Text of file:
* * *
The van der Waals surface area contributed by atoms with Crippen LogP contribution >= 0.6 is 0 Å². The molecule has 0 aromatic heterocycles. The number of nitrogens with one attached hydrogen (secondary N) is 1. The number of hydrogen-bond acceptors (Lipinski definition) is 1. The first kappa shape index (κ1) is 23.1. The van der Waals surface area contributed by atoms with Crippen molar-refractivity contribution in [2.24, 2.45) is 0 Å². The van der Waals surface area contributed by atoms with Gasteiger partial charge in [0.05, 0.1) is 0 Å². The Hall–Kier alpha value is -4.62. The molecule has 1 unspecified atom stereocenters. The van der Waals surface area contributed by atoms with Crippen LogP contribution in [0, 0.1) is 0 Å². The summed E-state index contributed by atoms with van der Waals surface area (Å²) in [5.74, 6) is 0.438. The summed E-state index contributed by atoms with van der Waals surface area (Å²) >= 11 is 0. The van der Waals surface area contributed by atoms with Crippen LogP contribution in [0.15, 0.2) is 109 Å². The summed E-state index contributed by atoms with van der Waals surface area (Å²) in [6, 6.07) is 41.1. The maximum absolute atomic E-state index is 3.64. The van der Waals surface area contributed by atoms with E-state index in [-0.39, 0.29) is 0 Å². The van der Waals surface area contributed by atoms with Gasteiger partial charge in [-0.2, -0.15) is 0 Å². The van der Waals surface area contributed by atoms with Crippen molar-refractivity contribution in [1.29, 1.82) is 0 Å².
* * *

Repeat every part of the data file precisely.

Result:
The van der Waals surface area contributed by atoms with Crippen LogP contribution >= 0.6 is 0 Å². The molecule has 0 aromatic heterocycles. The number of nitrogens with one attached hydrogen (secondary N) is 1. The number of hydrogen-bond acceptors (Lipinski definition) is 1. The first kappa shape index (κ1) is 23.1. The van der Waals surface area contributed by atoms with Crippen molar-refractivity contribution in [2.24, 2.45) is 0 Å². The van der Waals surface area contributed by atoms with Gasteiger partial charge in [0.05, 0.1) is 0 Å². The Hall–Kier alpha value is -4.62. The molecule has 1 unspecified atom stereocenters. The van der Waals surface area contributed by atoms with Crippen LogP contribution in [0, 0.1) is 0 Å². The summed E-state index contributed by atoms with van der Waals surface area (Å²) in [5.74, 6) is 0.438. The summed E-state index contributed by atoms with van der Waals surface area (Å²) >= 11 is 0. The van der Waals surface area contributed by atoms with Crippen LogP contribution in [0.15, 0.2) is 109 Å². The summed E-state index contributed by atoms with van der Waals surface area (Å²) in [6, 6.07) is 41.1. The maximum absolute atomic E-state index is 3.64. The van der Waals surface area contributed by atoms with E-state index in [-0.39, 0.29) is 0 Å². The van der Waals surface area contributed by atoms with Gasteiger partial charge in [-0.2, -0.15) is 0 Å². The van der Waals surface area contributed by atoms with Crippen molar-refractivity contribution in [1.29, 1.82) is 0 Å².